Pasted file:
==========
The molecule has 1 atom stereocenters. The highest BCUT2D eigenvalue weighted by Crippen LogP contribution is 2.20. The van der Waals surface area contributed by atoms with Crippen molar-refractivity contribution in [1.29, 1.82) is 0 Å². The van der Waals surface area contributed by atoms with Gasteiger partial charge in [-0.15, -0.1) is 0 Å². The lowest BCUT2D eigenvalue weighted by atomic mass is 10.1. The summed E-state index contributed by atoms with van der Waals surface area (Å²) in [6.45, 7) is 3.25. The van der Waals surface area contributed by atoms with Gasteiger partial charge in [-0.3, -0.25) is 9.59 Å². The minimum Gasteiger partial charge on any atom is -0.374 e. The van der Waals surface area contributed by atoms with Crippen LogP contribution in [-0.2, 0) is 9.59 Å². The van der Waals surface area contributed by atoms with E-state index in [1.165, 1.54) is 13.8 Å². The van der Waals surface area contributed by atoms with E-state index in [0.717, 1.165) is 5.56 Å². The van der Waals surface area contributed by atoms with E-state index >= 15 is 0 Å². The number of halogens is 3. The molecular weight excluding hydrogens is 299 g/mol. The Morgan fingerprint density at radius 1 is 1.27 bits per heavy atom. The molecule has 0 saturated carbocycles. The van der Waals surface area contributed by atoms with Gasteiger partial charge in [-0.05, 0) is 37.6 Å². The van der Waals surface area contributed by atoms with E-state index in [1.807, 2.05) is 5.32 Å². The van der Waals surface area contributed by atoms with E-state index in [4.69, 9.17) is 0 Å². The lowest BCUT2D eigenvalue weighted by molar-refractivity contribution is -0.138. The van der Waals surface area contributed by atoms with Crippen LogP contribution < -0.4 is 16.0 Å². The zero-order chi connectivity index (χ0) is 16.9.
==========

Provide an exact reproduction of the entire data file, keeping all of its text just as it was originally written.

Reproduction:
The molecule has 1 atom stereocenters. The highest BCUT2D eigenvalue weighted by Crippen LogP contribution is 2.20. The van der Waals surface area contributed by atoms with Crippen molar-refractivity contribution in [1.29, 1.82) is 0 Å². The van der Waals surface area contributed by atoms with Gasteiger partial charge in [-0.15, -0.1) is 0 Å². The lowest BCUT2D eigenvalue weighted by atomic mass is 10.1. The summed E-state index contributed by atoms with van der Waals surface area (Å²) in [6.45, 7) is 3.25. The van der Waals surface area contributed by atoms with Gasteiger partial charge in [-0.3, -0.25) is 9.59 Å². The minimum Gasteiger partial charge on any atom is -0.374 e. The van der Waals surface area contributed by atoms with Crippen LogP contribution in [-0.2, 0) is 9.59 Å². The van der Waals surface area contributed by atoms with E-state index in [1.165, 1.54) is 13.8 Å². The van der Waals surface area contributed by atoms with E-state index in [0.717, 1.165) is 5.56 Å². The van der Waals surface area contributed by atoms with E-state index >= 15 is 0 Å². The number of halogens is 3. The molecular weight excluding hydrogens is 299 g/mol. The Morgan fingerprint density at radius 1 is 1.27 bits per heavy atom. The molecule has 0 saturated carbocycles. The van der Waals surface area contributed by atoms with Gasteiger partial charge in [-0.05, 0) is 37.6 Å². The van der Waals surface area contributed by atoms with E-state index in [1.807, 2.05) is 5.32 Å². The van der Waals surface area contributed by atoms with E-state index in [4.69, 9.17) is 0 Å². The lowest BCUT2D eigenvalue weighted by molar-refractivity contribution is -0.138. The van der Waals surface area contributed by atoms with Crippen LogP contribution < -0.4 is 16.0 Å². The zero-order chi connectivity index (χ0) is 16.9.